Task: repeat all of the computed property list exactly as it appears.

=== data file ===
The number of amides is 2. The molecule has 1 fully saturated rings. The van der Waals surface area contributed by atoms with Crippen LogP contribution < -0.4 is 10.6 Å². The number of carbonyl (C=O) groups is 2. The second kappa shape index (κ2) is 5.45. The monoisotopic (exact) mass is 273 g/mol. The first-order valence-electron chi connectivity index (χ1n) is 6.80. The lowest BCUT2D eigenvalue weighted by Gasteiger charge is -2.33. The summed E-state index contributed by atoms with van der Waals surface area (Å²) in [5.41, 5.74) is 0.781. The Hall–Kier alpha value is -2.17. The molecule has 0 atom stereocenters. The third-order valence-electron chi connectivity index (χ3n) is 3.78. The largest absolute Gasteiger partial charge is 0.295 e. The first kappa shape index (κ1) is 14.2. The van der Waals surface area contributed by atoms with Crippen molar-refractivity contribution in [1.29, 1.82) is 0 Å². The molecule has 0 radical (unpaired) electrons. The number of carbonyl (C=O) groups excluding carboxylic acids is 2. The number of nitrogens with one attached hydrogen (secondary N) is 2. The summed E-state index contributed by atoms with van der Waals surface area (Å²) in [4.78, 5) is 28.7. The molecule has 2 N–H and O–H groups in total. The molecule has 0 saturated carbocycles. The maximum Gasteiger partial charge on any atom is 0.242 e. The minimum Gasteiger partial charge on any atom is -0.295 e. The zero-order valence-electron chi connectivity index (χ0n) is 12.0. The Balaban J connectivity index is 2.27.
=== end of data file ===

The number of amides is 2. The molecule has 1 fully saturated rings. The van der Waals surface area contributed by atoms with Crippen LogP contribution < -0.4 is 10.6 Å². The number of carbonyl (C=O) groups is 2. The second kappa shape index (κ2) is 5.45. The monoisotopic (exact) mass is 273 g/mol. The first-order valence-electron chi connectivity index (χ1n) is 6.80. The lowest BCUT2D eigenvalue weighted by Gasteiger charge is -2.33. The summed E-state index contributed by atoms with van der Waals surface area (Å²) in [5.41, 5.74) is 0.781. The Hall–Kier alpha value is -2.17. The molecule has 0 atom stereocenters. The third-order valence-electron chi connectivity index (χ3n) is 3.78. The largest absolute Gasteiger partial charge is 0.295 e. The first kappa shape index (κ1) is 14.2. The van der Waals surface area contributed by atoms with Crippen molar-refractivity contribution in [1.29, 1.82) is 0 Å². The molecule has 0 radical (unpaired) electrons. The number of carbonyl (C=O) groups excluding carboxylic acids is 2. The number of nitrogens with one attached hydrogen (secondary N) is 2. The summed E-state index contributed by atoms with van der Waals surface area (Å²) in [4.78, 5) is 28.7. The molecule has 2 N–H and O–H groups in total. The molecule has 0 saturated carbocycles. The maximum Gasteiger partial charge on any atom is 0.242 e. The minimum Gasteiger partial charge on any atom is -0.295 e. The zero-order valence-electron chi connectivity index (χ0n) is 12.0. The Balaban J connectivity index is 2.27.